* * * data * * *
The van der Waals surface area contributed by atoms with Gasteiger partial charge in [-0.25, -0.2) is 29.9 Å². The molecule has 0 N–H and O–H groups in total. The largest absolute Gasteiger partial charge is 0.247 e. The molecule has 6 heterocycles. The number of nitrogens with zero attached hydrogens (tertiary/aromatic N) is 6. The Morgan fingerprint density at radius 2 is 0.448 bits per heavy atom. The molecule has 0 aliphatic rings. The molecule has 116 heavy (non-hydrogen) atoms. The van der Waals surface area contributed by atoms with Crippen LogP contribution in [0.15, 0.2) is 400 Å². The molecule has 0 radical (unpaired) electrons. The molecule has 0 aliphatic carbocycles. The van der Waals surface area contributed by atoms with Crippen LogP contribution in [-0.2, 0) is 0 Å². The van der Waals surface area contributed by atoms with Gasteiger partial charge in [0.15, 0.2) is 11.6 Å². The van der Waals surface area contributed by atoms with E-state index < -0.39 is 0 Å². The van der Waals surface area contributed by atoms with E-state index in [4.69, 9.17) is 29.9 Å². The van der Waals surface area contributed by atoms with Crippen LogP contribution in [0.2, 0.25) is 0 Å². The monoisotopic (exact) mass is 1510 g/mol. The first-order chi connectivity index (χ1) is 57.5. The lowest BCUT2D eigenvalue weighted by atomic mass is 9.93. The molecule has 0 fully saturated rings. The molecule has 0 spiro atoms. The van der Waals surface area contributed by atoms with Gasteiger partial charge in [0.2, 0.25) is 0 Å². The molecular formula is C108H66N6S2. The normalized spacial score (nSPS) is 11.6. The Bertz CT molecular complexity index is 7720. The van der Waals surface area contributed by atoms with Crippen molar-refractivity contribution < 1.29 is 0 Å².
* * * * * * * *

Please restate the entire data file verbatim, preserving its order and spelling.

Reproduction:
The van der Waals surface area contributed by atoms with Gasteiger partial charge in [-0.25, -0.2) is 29.9 Å². The molecule has 0 N–H and O–H groups in total. The largest absolute Gasteiger partial charge is 0.247 e. The molecule has 6 heterocycles. The number of nitrogens with zero attached hydrogens (tertiary/aromatic N) is 6. The Morgan fingerprint density at radius 2 is 0.448 bits per heavy atom. The molecule has 0 aliphatic rings. The molecule has 116 heavy (non-hydrogen) atoms. The van der Waals surface area contributed by atoms with Crippen LogP contribution in [0.15, 0.2) is 400 Å². The molecule has 0 radical (unpaired) electrons. The molecule has 0 aliphatic carbocycles. The van der Waals surface area contributed by atoms with Crippen LogP contribution in [-0.2, 0) is 0 Å². The van der Waals surface area contributed by atoms with Gasteiger partial charge in [0.15, 0.2) is 11.6 Å². The van der Waals surface area contributed by atoms with E-state index < -0.39 is 0 Å². The van der Waals surface area contributed by atoms with E-state index in [4.69, 9.17) is 29.9 Å². The van der Waals surface area contributed by atoms with Crippen LogP contribution in [0.2, 0.25) is 0 Å². The monoisotopic (exact) mass is 1510 g/mol. The first-order chi connectivity index (χ1) is 57.5. The lowest BCUT2D eigenvalue weighted by atomic mass is 9.93. The molecule has 0 fully saturated rings. The molecule has 0 spiro atoms. The van der Waals surface area contributed by atoms with Gasteiger partial charge in [0.2, 0.25) is 0 Å². The molecular formula is C108H66N6S2. The normalized spacial score (nSPS) is 11.6. The Bertz CT molecular complexity index is 7720. The van der Waals surface area contributed by atoms with Crippen molar-refractivity contribution < 1.29 is 0 Å².